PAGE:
How to Quit the Army Reserves

by Rachel McKay Laskowski

Enlisting with the Army Reserve is signing a contract and it is not a job you can just quit. To break the contract for any reason, you should consult with an attorney and inquire at one of the many non-profit agencies that assist veterans and service members. Factors that may result in the voiding of an enlistment include defective enlistments, absence of parental consent if you were under 18, hardship or dependency discharge, changing your status to Individual Ready Reserve (IRR), Entry Level Separation (ELR), or filing for Conscientious Objector (CO) status.

Getting Discharged

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Void your enlistment if you were unable to voluntarily consent to the significance of your enlistment. For example, if you were intoxicated or so delusional that you did not understand your enlistment, you were under 17 years of age, a deserter from another military service, or you have not started the Military Entrance Processing Station (MEPS) and can show that you were not and are not qualified, then you may be able to void your enlistment. Another possible way to void your enlistment is if you can show that the facts were not correctly stated, or recruiters did not follow regulations regarding test scores, medical standards, or you were sworn in by a non-commissioned officer.

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Argue that your enlistment was defective because you were promised a specific job, training or assignment, but the military or recruiter cannot fulfill that promise. You must do this within 30 days of finding the defect. This is known as “material misinterpretation.”

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Argue that parental consent was needed for your enlistment if you were under 18 years of age. If only one of your parents signed your enlistment form, you may be able to get discharged because the other parent did not sign, if that parent had joint custody. Recruiters have been known to mislead parents by saying that the permission is simply to allow their son or daughter to take a test. In such situations, permission was falsely given and should not be given effect.

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Apply for a hardship or dependency discharge if your immediate family will undergo financial, physical or emotional hardship that only you can relieve, and your duties interfere with you providing the support they need. The hardship needed to arise after you enlisted, cannot be short term and again, only you can alleviate the hardship.

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Change your status to Individual Ready Reserve (IRR), requesting a transfer for not being able to conform to the military life. Individual Ready Reserves do not receive pay, are not obligated to drill, train, or participate in military activities, except for periodic Muster activities, unless activated by Presidential Reserve Callup Authority. Called up members will usually be screened for activation by your personal and medical status. IRR members who do not wish to be called up for activation have the opportunity to present their cases during this process.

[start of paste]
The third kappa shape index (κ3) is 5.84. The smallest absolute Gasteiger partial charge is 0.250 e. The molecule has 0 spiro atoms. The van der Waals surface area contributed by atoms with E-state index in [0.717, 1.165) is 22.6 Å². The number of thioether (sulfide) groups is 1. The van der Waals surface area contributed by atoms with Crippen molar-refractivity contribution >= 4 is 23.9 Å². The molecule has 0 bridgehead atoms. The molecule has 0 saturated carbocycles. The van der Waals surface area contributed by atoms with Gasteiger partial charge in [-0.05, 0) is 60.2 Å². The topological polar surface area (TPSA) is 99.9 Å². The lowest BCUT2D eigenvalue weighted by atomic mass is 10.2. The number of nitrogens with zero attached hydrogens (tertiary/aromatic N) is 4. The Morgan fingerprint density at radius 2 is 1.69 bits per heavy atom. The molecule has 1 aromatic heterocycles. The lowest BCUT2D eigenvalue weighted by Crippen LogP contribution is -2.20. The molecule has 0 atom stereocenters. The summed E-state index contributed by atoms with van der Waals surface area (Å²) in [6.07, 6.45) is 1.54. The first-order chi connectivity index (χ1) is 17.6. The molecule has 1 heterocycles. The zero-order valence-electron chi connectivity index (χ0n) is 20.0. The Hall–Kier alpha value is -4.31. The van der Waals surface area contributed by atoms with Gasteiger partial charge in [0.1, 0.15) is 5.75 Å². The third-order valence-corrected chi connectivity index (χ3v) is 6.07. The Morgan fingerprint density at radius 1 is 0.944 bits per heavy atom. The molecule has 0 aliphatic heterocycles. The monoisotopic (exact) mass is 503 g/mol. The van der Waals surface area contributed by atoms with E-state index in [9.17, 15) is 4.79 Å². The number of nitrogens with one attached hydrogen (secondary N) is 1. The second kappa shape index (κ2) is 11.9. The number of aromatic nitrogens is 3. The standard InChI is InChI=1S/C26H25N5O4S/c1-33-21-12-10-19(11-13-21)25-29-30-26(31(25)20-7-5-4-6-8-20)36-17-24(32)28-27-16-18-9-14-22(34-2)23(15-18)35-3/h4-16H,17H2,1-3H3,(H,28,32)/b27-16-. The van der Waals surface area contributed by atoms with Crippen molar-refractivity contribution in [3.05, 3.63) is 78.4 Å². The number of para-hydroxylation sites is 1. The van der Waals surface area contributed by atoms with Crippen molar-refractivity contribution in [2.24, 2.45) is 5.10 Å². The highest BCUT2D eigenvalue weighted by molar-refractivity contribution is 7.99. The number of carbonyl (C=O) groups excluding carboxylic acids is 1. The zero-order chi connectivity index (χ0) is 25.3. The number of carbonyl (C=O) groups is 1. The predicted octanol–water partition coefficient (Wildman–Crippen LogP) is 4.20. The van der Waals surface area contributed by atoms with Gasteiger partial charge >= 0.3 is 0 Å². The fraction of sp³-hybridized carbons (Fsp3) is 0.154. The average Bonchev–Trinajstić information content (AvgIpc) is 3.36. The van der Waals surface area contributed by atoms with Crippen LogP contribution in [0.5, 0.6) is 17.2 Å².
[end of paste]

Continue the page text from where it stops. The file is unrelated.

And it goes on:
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Entry Level Separation (ELS) is discharge given to members who have not been in for more than 180 days. It is an uncharacterized discharge and an extremely complicated matter that needs to be discussed with an attorney pertaining to your situation.

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File for Conscientious Objectors status. Conscientious objectors object to participating in all wars, not just a specific war, due to their religious beliefs, or their moral or ethical grounds that serve the same function as religious beliefs. You will have to answer a series of essay length questions about your beliefs and ability to be part of the army reserves, and then a health professional and a chaplain will evaluate you. Following this, an officer conducts an informal hearing and reports his recommendation. If the CO status is denied, you have the chance to rebut. A Conscientious Objectors review board, delegated by the Secretary of the Army, then decides your status after your file has gone through the chain of command and legal reviews. While this process is pending, you may still be sent to a war zone, but you will not be required to use, carry or train with a weapon. You are not eligible for CO status after you enter the Army Reserves, if you met all the criteria for CO status when you entered. There are two types of CO status, one that prevents you from participating in the military in anyway, and the other that allows you to participate as a non-combatant.

Tip

  • Consult with an attorney, non-profits and historic peace churches for further information.

Warning

  • Laws and regulations change all the time so it is important to consult with an attorney. Find out what avenue is best to pursue in your particular situation before you act.

Items you will need

  • Attorney
  • Internet access
  • Telephone
  • Paperwork

About the Author

Rachel McKay Laskowski has a B.A. in creative writing from Antioch College. She is a second-generation antique dealer whose focus is American impressionist, WPA, and social realist paintings. She is also an experienced landlord and her passion is volunteering to help dogs and animals in disaster situations.

Photo Credits

  • in the army image by Tomasz Pawlowski from Fotolia.com